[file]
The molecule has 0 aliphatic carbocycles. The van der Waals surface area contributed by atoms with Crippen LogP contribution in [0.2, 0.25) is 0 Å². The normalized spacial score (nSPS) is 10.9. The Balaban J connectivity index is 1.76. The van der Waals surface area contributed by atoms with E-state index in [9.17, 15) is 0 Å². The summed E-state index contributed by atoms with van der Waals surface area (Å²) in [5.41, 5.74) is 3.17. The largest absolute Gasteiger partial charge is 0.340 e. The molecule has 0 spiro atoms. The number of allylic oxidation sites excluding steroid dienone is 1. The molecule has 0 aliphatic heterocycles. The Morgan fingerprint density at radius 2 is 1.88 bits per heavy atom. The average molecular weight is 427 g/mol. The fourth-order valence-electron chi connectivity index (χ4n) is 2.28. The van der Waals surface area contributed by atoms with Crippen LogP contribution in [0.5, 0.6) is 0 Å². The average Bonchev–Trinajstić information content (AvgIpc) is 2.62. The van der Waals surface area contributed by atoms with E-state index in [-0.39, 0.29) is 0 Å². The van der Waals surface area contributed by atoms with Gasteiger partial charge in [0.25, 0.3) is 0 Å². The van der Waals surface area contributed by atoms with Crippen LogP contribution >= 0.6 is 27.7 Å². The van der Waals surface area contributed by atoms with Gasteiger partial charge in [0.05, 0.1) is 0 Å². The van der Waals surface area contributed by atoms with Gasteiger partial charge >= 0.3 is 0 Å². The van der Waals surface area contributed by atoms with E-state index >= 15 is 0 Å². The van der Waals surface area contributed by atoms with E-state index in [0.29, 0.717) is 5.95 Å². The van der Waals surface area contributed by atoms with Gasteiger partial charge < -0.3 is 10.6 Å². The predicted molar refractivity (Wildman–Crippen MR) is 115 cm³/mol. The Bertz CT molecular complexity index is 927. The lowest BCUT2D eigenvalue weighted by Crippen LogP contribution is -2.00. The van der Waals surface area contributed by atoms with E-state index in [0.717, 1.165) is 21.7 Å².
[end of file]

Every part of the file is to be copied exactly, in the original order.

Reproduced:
The molecule has 0 aliphatic carbocycles. The van der Waals surface area contributed by atoms with Crippen LogP contribution in [0.2, 0.25) is 0 Å². The normalized spacial score (nSPS) is 10.9. The Balaban J connectivity index is 1.76. The van der Waals surface area contributed by atoms with E-state index in [9.17, 15) is 0 Å². The summed E-state index contributed by atoms with van der Waals surface area (Å²) in [5.41, 5.74) is 3.17. The largest absolute Gasteiger partial charge is 0.340 e. The molecule has 0 spiro atoms. The number of allylic oxidation sites excluding steroid dienone is 1. The molecule has 0 aliphatic heterocycles. The Morgan fingerprint density at radius 2 is 1.88 bits per heavy atom. The average molecular weight is 427 g/mol. The fourth-order valence-electron chi connectivity index (χ4n) is 2.28. The van der Waals surface area contributed by atoms with Crippen LogP contribution in [0.5, 0.6) is 0 Å². The average Bonchev–Trinajstić information content (AvgIpc) is 2.62. The van der Waals surface area contributed by atoms with E-state index in [-0.39, 0.29) is 0 Å². The van der Waals surface area contributed by atoms with Gasteiger partial charge in [0.25, 0.3) is 0 Å². The van der Waals surface area contributed by atoms with Crippen LogP contribution >= 0.6 is 27.7 Å². The van der Waals surface area contributed by atoms with Gasteiger partial charge in [0.05, 0.1) is 0 Å². The van der Waals surface area contributed by atoms with Gasteiger partial charge >= 0.3 is 0 Å². The van der Waals surface area contributed by atoms with E-state index >= 15 is 0 Å². The van der Waals surface area contributed by atoms with E-state index in [0.29, 0.717) is 5.95 Å². The van der Waals surface area contributed by atoms with Gasteiger partial charge < -0.3 is 10.6 Å². The predicted molar refractivity (Wildman–Crippen MR) is 115 cm³/mol. The Bertz CT molecular complexity index is 927. The lowest BCUT2D eigenvalue weighted by Crippen LogP contribution is -2.00. The van der Waals surface area contributed by atoms with E-state index in [0.717, 1.165) is 21.7 Å².